John Tooley(Lee Hardcastle) is a survivor. He experienced a traumatic toilet training incident as a young child. John was left scarred by the event but he also gained an incredible gift, the ability to see ghosts. Later, as a young adult, John goes to visit his uncle, Benedict Tooley(Dominic Brunt), and cousin, Ritchie Tooley(Tim Atkins), for the summer. He is going to work at his uncle’s burger restaurant, Benedict Burgers, to earn some extra spending money. Everything is going well until John learns of the haunting in his bedroom. After killing the spirit he and Ritchie put the ghost through the restaurant’s meat grinder to hide the evidence. What they fail to realize is they’ve started a series of horrific and hilarious events. Events that will bring them, their family, and the surrounding community to their knees.
Ghost Burger is a claymation horror/comedy written and directed by Lee Hardcastle. The film is a sequel to the claymation short T is for Toilet that is featured in the 2012 horror anthology The ABCs of Death. The areas that Ghost Burger shine are in its unpredictable story and unique style. The story is bat shit crazy and this, along with the comedic writing, keeps the pacing frenetic and fun. You never know what is next but it’s usually something hilarious and gross. The style of claymation is also fantastic in that it has a low-budget feel that doesn’t compromise the overall experience. You understand that in this alternate universe the characters and the locations would look exactly like this, a deformed and grotesque version of our own world.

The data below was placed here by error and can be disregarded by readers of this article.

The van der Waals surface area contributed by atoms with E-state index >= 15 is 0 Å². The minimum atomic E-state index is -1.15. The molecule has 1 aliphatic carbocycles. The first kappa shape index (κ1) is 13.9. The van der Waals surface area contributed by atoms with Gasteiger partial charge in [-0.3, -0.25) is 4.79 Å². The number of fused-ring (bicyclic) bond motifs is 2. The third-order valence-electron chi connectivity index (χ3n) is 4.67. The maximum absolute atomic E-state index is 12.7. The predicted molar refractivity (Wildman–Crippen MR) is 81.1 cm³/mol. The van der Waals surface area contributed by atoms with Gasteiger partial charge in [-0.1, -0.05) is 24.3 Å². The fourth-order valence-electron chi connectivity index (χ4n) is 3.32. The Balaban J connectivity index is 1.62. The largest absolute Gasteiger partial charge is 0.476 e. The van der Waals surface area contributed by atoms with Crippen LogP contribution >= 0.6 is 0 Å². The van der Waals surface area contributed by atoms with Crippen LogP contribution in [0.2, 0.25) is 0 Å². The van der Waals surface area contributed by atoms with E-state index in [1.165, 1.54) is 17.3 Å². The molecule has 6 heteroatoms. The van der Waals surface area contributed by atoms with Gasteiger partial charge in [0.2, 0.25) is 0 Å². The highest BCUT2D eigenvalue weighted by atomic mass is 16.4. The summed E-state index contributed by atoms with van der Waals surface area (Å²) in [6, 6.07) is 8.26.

Although I did enjoy the inventiveness and unpredictability of Ghost Burger’s story, I would have liked some further explanation in certain areas. A few things could have been more fleshed out which would have boosted my investment in the plot. For example, in the beginning of Ghost Burger we are given no reason for why John can see ghosts. In the end the story is admittedly absurd but I do feel a bit more clarification could have helped.
Overall, Ghost Burger is one hell a good time. The story is consistently captivating and the claymation gives the film a style all its own. Some parts are vague, offering little reason for why things are happening. This is infrequent, however, and it excusable all things considered. I give Ghost Burger a big recommendation for fans of claymation and comedic horror alike. T is for Toilet and Ghost Burger a both available to view on YouTube.
I give Ghost Burger 5 out of 6 reels.
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